Lifeline has announced Sydney musician, Dara Hayes better known as DJ Tigerlily as its national ambassador to help drive its mission of tackling Australia's national suicide emergency.
Hayes, 24, has been outspoken on a number of issues relating to mental health since she launched onto Australia's DJ scene in 2011.
Best known for her mermaid blue hair, Hayes regularly speaks about body image, online bullying and anxiety via her social media platforms.
"Suicide prevention and positive mental health are issues that are very close to my heart," Hayes said in a Lifeline statement.
"Over the past 10 years I've struggled with my own mental health battles -– from beating anorexia as a teen and dealing with severe anxiety attacks to, now, trying to manage an ongoing battle with stress and self-concept."
Suicide in Australia
- The overall suicide rate in 2014 was 12.0 per 100,000 in Australia. This is the highest rate in 10 years
- The most recent Australian data (ABS, Causes of Death, 2014) reports deaths due to suicide in 2014 at 2,864, this equates to almost eight deaths by suicide in Australia each day
- Most deaths by suicide in Australia are males, accounting for about three-quarters. However, during the past decade, there has been an increase in suicide deaths by females
- The suicide rate amongst Aboriginal and Torres Strait Islander peoples is more than double the national rate. In 2014, suicide accounted for 5.2% of all Indigenous deaths compared to 1.8% for non-Indigenous people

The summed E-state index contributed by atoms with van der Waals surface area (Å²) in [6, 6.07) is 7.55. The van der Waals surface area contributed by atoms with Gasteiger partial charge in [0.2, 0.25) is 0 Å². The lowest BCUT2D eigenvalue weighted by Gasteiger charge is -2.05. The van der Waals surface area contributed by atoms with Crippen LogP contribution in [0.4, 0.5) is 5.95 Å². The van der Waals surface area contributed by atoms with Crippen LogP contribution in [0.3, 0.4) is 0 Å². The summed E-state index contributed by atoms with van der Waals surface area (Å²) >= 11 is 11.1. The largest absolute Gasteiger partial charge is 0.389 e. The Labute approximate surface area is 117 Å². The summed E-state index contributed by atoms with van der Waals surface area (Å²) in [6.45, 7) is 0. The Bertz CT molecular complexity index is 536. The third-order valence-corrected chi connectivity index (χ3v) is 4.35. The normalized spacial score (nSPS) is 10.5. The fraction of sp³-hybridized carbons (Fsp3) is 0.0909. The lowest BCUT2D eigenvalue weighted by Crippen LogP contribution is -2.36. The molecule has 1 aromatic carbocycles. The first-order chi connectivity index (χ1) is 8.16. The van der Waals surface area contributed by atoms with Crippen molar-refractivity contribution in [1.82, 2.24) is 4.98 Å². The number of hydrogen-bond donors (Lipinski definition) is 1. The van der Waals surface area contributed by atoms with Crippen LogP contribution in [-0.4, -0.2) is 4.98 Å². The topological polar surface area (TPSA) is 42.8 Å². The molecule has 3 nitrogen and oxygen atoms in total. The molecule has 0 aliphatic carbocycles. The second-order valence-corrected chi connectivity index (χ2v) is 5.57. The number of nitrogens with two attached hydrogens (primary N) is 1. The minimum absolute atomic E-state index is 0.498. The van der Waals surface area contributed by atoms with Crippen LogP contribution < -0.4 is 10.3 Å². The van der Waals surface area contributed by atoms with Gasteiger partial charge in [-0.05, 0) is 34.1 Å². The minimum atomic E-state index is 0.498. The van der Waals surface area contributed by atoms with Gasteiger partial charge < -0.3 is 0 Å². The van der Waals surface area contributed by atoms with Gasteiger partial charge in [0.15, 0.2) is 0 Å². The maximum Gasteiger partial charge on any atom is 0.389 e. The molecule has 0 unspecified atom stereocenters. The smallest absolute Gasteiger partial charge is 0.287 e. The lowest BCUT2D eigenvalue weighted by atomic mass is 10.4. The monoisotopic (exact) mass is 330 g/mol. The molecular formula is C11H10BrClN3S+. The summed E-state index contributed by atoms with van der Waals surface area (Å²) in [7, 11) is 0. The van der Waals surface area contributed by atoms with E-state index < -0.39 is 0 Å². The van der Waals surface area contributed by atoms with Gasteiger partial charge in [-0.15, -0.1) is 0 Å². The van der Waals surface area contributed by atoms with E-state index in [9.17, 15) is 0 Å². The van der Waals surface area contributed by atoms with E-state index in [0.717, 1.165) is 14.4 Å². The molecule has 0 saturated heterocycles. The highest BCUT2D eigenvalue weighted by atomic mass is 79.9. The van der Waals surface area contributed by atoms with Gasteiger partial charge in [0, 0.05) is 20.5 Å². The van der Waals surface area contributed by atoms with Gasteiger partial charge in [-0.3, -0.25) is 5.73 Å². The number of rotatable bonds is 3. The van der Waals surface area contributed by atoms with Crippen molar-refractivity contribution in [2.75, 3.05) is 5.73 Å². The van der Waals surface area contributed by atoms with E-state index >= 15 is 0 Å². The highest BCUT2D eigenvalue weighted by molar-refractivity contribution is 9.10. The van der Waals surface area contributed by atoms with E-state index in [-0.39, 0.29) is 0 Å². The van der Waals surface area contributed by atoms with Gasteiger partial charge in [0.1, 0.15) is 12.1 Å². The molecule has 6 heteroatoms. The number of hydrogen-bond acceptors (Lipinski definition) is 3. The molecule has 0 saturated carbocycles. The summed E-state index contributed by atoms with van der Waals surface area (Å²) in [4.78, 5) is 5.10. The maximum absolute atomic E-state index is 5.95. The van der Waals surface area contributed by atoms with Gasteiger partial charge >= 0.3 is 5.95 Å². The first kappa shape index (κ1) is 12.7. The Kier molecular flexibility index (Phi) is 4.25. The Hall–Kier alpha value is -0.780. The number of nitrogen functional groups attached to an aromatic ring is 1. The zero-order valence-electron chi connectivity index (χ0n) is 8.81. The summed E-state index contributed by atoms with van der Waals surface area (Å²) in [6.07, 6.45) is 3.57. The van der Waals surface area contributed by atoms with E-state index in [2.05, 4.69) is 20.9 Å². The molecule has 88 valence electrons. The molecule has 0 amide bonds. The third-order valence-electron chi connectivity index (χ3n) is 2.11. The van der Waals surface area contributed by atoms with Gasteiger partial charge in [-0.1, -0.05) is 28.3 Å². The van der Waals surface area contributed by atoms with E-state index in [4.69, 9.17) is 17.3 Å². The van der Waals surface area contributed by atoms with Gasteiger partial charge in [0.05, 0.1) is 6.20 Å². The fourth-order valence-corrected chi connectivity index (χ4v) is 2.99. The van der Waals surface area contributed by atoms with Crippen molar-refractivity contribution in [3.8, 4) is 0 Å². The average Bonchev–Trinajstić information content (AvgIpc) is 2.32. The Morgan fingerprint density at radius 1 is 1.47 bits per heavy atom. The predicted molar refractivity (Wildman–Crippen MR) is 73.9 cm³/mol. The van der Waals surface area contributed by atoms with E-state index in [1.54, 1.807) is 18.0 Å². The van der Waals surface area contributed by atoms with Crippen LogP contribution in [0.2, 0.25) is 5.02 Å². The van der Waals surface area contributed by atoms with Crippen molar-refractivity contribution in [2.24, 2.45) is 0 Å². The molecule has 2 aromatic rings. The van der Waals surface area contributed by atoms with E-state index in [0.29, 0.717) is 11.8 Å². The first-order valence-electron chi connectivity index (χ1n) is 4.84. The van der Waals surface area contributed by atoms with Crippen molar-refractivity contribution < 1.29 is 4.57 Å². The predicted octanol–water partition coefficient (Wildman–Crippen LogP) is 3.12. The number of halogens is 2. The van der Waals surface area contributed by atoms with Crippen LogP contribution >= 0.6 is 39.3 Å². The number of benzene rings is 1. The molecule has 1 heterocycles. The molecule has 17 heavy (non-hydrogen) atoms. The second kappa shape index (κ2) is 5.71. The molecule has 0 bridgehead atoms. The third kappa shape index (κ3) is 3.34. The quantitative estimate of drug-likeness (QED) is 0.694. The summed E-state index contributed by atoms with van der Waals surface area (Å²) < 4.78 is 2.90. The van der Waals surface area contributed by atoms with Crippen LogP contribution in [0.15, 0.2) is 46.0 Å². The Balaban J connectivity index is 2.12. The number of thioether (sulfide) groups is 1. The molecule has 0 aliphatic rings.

The announcement comes as the charity launched a fundraising campaign that will see 24-year-old Hayes run the New York Marathon in November.
"In becoming a Lifeline Ambassador, I want to ensure more young people grow up in an environment where they feel safe and supported to speak about their own experiences with suicide, as well as depression, anxiety, isolation, and pain," Hayes said.
In March, Hayes was the subject of a nude photo scandal which was leaked without her permission and digitally altered.
Together with Dara, we hope to take further steps to tackle the national suicide emergency faced in Australia. We can do this through promoting connection, compassion and conversation -– key barriers to suicidal behaviour.
Hayes addressed the incident on social media, labelling it a violation of her privacy and used it as an opportunity to stand against victim blaming.
Lifeline Australia CEO Pete Shmigel said Hayes understands the positive influence she can have on other young Australians.
"Together with Dara, we hope to take further steps to tackle the national suicide emergency faced in Australia. We can do this through promoting connection, compassion and conversation -– key barriers to suicidal behaviour," Shmigel said.
Ahead, we recount DJ Tigerlily's best online moments, from standing up against cyber bullying and sexism to spreading self-love.